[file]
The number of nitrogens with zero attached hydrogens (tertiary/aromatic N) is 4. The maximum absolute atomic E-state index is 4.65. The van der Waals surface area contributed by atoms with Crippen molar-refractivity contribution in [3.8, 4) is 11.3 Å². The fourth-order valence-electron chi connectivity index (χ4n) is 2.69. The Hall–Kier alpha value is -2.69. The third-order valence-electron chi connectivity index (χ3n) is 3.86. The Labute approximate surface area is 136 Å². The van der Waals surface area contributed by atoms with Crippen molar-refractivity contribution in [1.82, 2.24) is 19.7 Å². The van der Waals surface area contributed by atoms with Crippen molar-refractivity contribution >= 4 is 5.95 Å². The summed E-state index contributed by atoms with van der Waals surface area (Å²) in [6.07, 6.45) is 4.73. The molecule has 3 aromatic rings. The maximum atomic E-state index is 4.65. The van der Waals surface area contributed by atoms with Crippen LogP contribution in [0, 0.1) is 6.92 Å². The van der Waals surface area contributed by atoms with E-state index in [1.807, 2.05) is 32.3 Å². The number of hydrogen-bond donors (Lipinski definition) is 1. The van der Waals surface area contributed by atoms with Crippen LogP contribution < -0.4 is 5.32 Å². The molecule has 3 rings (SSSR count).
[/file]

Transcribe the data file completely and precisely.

The number of nitrogens with zero attached hydrogens (tertiary/aromatic N) is 4. The maximum absolute atomic E-state index is 4.65. The van der Waals surface area contributed by atoms with Crippen molar-refractivity contribution in [3.8, 4) is 11.3 Å². The fourth-order valence-electron chi connectivity index (χ4n) is 2.69. The Hall–Kier alpha value is -2.69. The third-order valence-electron chi connectivity index (χ3n) is 3.86. The Labute approximate surface area is 136 Å². The van der Waals surface area contributed by atoms with Crippen molar-refractivity contribution in [1.82, 2.24) is 19.7 Å². The van der Waals surface area contributed by atoms with Crippen molar-refractivity contribution >= 4 is 5.95 Å². The summed E-state index contributed by atoms with van der Waals surface area (Å²) in [6.07, 6.45) is 4.73. The molecule has 3 aromatic rings. The maximum atomic E-state index is 4.65. The van der Waals surface area contributed by atoms with Crippen LogP contribution in [0, 0.1) is 6.92 Å². The van der Waals surface area contributed by atoms with E-state index in [1.807, 2.05) is 32.3 Å². The number of hydrogen-bond donors (Lipinski definition) is 1. The van der Waals surface area contributed by atoms with Crippen LogP contribution < -0.4 is 5.32 Å². The molecule has 3 rings (SSSR count).